This process of developing and maintaining advanced competencies necessary to justify the GPwSI title is the core to the process of accreditation, which, in my view, is belatedly driving rather than following the GPwSI bandwagon. Some established GPwSIs may feel that they have gained sufficient experience over time to be able to undertake a programme of self-directed learning without the need for any formal input. This point of view would not seem to fit the standards of clinical governance that are now increasingly required by patients, fellow GPs and external independent appraisers. Evidence from minor surgery suggested that GPs without a formal training programme sent fewer specimens for pathology and made more incorrect diagnoses than those supervised in hospital (Finn and Crook, 1998).

All the guidance to date has stressed the importance of clinical mentorship and support provided by a senior colleague, invariably a consultant diabetologist. In some areas, there has been a reluctance for secondary care specialists to wholeheartedly engage with the development of a local GPwSI service. Where it does occur, however, either through enthusiasm or by design, the benefits can be enormous, in my experience. Not only does such joint working help to break down barriers between primary and secondary care, but it can also facilitate communication and lubricate care pathways.

Some of the benefits are described in the accompanying article by Dr William N Taylor and Dr Mike Merriman on a GPwSI training and accreditation programme in the Liverpool area. The article gives some insight into the difficulty of constructing a core curriculum and adapting it for the needs of both newly established GPwSIs and those who have time-served experience. The formative assessment described, which was undertaken by senior colleagues, seems to go a long way to making the process both fair and transparent in order to allow a respected accreditation process to take place.

This level of rigorous evaluation is essential. Given that most of the cost evaluations of providing specialist services in primary care show that it is at best cost-neutral compared with secondary care and may be significantly more expensive (Roland, 2005), PCTs must justify contracting for such services on the basis of clinical outcomes and improved patient access. In my experience, patients are generally delighted with the improved access and continuity of care in primary care clinics, but they may need reassurance that the service provided in primary care is not second best, especially when they are used to attending the hospital.

Another point for consideration is that some GPs may be reluctant to refer to erstwhile colleagues who they knew as generalists unless they have some evidence of additional skills.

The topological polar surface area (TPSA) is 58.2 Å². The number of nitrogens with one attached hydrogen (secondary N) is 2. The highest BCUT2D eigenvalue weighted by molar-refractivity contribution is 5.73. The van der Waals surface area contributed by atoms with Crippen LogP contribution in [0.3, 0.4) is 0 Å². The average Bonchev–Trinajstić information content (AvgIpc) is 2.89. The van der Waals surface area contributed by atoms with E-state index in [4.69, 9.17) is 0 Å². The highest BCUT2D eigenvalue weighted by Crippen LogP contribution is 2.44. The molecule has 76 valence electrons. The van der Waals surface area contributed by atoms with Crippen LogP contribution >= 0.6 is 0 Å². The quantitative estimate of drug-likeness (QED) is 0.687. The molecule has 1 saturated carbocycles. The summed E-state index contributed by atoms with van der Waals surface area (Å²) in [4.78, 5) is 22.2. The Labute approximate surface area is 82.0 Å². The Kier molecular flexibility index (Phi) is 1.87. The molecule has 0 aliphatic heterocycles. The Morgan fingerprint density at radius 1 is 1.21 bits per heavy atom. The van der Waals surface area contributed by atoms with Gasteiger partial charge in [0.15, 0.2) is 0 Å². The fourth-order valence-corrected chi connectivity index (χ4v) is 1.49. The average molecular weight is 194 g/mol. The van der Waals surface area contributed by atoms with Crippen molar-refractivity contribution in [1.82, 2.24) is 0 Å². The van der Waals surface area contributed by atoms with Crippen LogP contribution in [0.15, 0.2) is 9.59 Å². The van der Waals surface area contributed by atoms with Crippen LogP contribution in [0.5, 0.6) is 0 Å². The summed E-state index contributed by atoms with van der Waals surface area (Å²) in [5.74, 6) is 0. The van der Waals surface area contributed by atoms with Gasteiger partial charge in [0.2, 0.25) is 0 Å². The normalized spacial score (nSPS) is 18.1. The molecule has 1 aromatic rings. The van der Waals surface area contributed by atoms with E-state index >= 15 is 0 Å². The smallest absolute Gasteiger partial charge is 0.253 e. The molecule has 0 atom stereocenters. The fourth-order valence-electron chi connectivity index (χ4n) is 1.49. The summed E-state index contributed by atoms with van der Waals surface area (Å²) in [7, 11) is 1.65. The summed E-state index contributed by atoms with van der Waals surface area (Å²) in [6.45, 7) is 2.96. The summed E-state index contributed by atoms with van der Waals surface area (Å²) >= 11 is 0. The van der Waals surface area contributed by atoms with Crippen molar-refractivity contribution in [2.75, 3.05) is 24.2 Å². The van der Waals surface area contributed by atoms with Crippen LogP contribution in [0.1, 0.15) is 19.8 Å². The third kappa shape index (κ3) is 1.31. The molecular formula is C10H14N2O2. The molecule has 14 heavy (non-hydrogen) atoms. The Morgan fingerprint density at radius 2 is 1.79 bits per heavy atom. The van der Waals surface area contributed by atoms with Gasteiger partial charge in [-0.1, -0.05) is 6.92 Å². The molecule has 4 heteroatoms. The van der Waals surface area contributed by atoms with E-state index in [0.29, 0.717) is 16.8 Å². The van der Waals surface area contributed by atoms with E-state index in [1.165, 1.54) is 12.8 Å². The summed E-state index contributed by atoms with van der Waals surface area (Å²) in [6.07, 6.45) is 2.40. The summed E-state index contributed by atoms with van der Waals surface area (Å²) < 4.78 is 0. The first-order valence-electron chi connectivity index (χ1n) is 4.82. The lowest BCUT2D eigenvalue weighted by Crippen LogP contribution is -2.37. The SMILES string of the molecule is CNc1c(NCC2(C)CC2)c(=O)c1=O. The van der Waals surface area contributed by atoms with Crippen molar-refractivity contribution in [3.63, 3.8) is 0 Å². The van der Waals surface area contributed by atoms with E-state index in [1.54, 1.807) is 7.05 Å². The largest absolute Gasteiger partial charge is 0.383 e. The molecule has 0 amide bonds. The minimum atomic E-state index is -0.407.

Lastly, given the increasing concern about professional competence following the case of Harold Shipman (BBC News, 2000), it is likely that externally validated accreditation, possibly undertaken in collaboration with deaneries and the medical indemnity organisations, will become increasingly common, and any process that is less than totally robust is unlikely to be supported.

The process described in Liverpool has clearly been a challenge for those organising it and undertaking it, but anything much less than this does not do justice to the title of GPwSI in diabetes.

BBC News (2000) Shipman jailed for 15 murders. BBC News, London. http://news.bbc.co.uk/1/hi/uk/616692.stm (accessed 22.09.2006)
British Medical Association (BMA; 2003) Investing in general practice: The new General Medical Services contract. BMA, London. 
Department of Health (DoH; 1990) General Practice in the National Health Service: The 1990 Contract. DoH, London
DoH (2000) The NHS Plan: a plan for investment, a plan for reform. DoH, London. 
DoH, Royal College of General Practitioners (2002) Implementing a scheme for General Practitioners with Special Interests. DoH, London. Available at http://www.dh.gov.uk/assetRoot/04/05/98/61/04059861.pdf (accessed 22.09.2006)
DoH, RCGP (2003) Guidelines for the appointment of General Practitioners with Special Interests in the Delivery of Clinical Services: Diabetes. DoH, London. Available at http://www.dh.gov.uk/assetRoot/04/08/28/75/04082875.pdf (accessed 22.09.2006)
Department of Health and Social Security (1987) Promoting Better Health: The Government’s Programme for Improving Primary Care. Her Majesty’s Stationery Office, London
Finn L, Crook S (1998) Minor surgery in general practice – setting the standards. Journal of Public Health Medicine 20(2): 169–74
Hill L, Rutter I (2001) Primary care trusts. Cut to the quick. Health Service Journal 111(5775): 24–5
National Primary and Care Trust Development Programme (NatPaCT; 2003) Practitioners with special interests: A Step by Step Guide to setting up a general practitioner with a special interest (GPwSI) service. NatPaCT, Leeds. Available at http://www.natpact.nhs.ukhttps://www.diabetesonthenet.com/uploads/PDF%20-%20Step%20by%20Step%20Final%20pdf%20version.pdf (accessed 22.09.2006)
NHS Executive (1996) A national framework for the provision of secondary care within general practice. NHS Executive, Leeds.
Roland M (2005) General practitioners with special interests – not a cheap option. British Medical Journal 331(7530): 1448–9